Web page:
3. Found in ALL eukaryotic cells
(even in plant cells)
Site of aerobic respiration
sugars + O2 - - > ATP+ CO2 + H2O
Contain DNA which codes for mitochondrial
proteins, ribosomes, etc.
Divide by a process similar to binary fission
when cell divides
4. Enclosed in a double membrane system
Inner Membrane forms the Cristae
(invaginations into interior region)
Site of energy generation
Matrix is the soluble portion of the
Site of carbon metabolism
Location of mDNA
Site of mitochondrial protein synthesis
6. Krebs cycle
Pyruvate, the product of glycolysis, is
produced in the cytoplasm. It is transported
into the mitochondrial matrix (inside the inner
membrane).There, it is converted into acetyl
CoA. Fatty acids, from the breakdown of
lipids, are also transported into the matrix and
converted to acetyl CoA.The Krebs cycle then
converts acetyl CoA into carbon dioxide and
high energy electrons. The high energy
electrons are carried by NADH and FADH2.
7. Electron Transport system
The high energy electrons are removed from NADH
and FADH2, and passed through three protein
complexes embedded in the inner membrane.
Each complex uses some of the electrons energy to
pump H+ ions out of the matrix into the intermembrane
The final protein complex gives the electrons to
oxygen, converting it to water.
The H+ ions come back into the matrix, down the
concentration gradient, through a fourth complex, ATP
synthase (also called ATPase), which uses their energy
to generate ATPfrom ADP and inorganicphosphate.
8. The Mitochondrial Genome
The genome of human
16,569 base pairs of DNA
organized in a closed circle.
2 ribosomal RNA(rRNA)
22 transfer RNA(tRNA)
9. The 13 polypeptides participate in building several
protein complexes embedded in the inner mitochondrial
NADH7 subunits that make up the mitochondrial
3 subunits of cytochrome c oxidase
2 subunits of ATPsynthase
All these gene products are used within the
mitochondrion, but the mitochondrion also needs proteins
encoded by nuclear genes. These proteins (e.g.,
cytochrome c and the DNA polymerases used within the
mitochondrion) are synthesized in the cytosol and then
imported into the mitochondrion.
11. The mitochondrial genome is a circle, 16.6 kb of DNA. A
typical bacterial genome is 2-4 Mbp.
The two strands are notably different in base composition,
leading to one strand being “heavy” (the H strand) and the
other light (the Lstrand).
Both strands encode genes, although more are on the H
A short region (1121 bp), the D loop (D = “displacement”), is
a DNA triple helix: there are 2 overlapping copies of the H
The D loop is also the site where most of replication and
transcription is controlled.
Genes are tightly packed, with almost no non-coding DNA
outside of the D loop. In one case, two genes overlap: they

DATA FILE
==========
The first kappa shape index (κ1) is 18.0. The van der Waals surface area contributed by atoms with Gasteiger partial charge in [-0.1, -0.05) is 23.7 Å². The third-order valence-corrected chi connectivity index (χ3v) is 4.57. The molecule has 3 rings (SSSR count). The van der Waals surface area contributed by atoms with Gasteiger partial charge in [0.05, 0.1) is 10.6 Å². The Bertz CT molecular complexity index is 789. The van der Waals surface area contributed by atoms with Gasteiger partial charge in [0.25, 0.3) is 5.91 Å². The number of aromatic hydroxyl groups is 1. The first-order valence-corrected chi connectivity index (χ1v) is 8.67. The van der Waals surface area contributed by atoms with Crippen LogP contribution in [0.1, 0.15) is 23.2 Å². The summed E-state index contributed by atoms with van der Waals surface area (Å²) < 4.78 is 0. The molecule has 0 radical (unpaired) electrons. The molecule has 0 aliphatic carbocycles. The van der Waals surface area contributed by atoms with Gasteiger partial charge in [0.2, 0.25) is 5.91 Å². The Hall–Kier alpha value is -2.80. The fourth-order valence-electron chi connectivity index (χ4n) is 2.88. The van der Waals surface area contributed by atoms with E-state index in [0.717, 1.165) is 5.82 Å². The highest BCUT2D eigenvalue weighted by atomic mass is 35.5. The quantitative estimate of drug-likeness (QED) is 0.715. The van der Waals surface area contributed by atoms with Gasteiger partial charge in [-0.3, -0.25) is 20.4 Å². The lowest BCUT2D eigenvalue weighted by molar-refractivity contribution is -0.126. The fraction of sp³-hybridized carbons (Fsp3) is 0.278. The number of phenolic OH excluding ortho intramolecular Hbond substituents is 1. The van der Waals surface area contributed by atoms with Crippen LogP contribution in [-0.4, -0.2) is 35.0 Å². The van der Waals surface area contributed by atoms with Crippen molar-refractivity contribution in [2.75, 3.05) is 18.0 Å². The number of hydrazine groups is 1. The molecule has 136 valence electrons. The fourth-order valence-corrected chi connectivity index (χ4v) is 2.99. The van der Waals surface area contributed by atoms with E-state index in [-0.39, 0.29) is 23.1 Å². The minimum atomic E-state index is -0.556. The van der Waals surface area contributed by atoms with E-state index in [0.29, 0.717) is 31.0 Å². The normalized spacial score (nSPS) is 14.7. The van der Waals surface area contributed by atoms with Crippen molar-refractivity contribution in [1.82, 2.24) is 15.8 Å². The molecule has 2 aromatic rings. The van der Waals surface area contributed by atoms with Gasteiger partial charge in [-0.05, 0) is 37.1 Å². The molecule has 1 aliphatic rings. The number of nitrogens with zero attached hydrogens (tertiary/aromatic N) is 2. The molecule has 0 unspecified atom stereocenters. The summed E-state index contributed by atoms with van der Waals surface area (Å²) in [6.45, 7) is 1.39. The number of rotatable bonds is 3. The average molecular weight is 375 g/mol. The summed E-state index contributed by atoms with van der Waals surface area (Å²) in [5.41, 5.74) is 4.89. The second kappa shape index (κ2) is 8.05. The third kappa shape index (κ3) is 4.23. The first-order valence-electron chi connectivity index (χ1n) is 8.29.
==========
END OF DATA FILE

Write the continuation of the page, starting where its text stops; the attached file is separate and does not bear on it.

share 43 bp, using different reading frames. Human
mitochondrial genes contain no introns, although introns are
found in the mitochondria of other groups (plants, for
15. Genes: Total of 37. 22 tRNAs, 2 rRNAs, 13 polypeptides.
tRNA: only 60 of the 64 codons code for amino acids. 8
tRNAs cover all 4 3rd base positions with the same amino
acid, and the remaining 14 tRNAs each cover two 3rd base
positions (purines or pyrimidines). Thus, all 60 codons are
rRNA: 16S and 23S which are standard sizes for bacterial
rRNAs. Bacterial ribosomes don’t use 5S or 5.8S rRNAs.
polypeptides: all are components of the electron transport
chain. Other components are encoded in the nucleus and
transported to the mitochondria after translation.
19. The mitochondrial genetic code has drifted from
the universal code: there are so few
polypeptides that changes in the code are
Human mitochondrial code is different from
other groups such as plants or fungi.
Uses 2 of the 3 universal stop codons, but also
uses 2 other codons as stop codons. Also, UGA
codes for tryptophan in the mitochondrial, while
it is a stop codon in the universal code. AUA
gives methionine in the mitochondria instead of
20. Replication starts with the H strand.
The origin of replication for the H strand is in the D
loop, and it is initiated by an RNA primer generated
from the L strand transcript.
After the new H strand is about 2/3 complete, the L
strand origin of replication is uncovered. The L strand
origin is on the old H strand; it is “uncovered” when the
old H strand is displaced by the DNA polymerase
synthesizing the new H strand.
The L strand origin folds into a stem-loop structure,
which acts as a primer, and replication of the L strand
Replication can be said to be bidirectional by
asynchronous, unlike replication of nuclear DNA,
which proceeds in both directions simultaneously.
Mitochondrial DNA replication
Both strands are transcribed.
The D loop contains one promoter for each strand, and
the entire strand is transcribed.
The RNA is then cut into individual RNAs for each
Protein-coding genes are given poly-A tails, and rRNA
and tRNA molecules are modified as necessary.
24. Mutations in mitochondria
Mutation rate in mtDNA is very high: 10 times
the nuclear rate. mtDNA is associated with the
inner membrane, the site of oxidative
phosphorylation. Large amounts of “reactive
oxygen species” (peroxide and superoxide) are
present, and they are quite mutagenic. The D
loop has an especially high rate of mutation. Part
of the effects of aging have been attributed to the
gradual loss of mitochondria due to accumulated
mutations in individual cells.
25. Mutation types include point mutations,
deletion and duplication, or quantitatively loss
of entire molecules. Mutation in mtDNA is a
cause of aging and many other disorders.
Mitochondria gene – Cytoplasmic male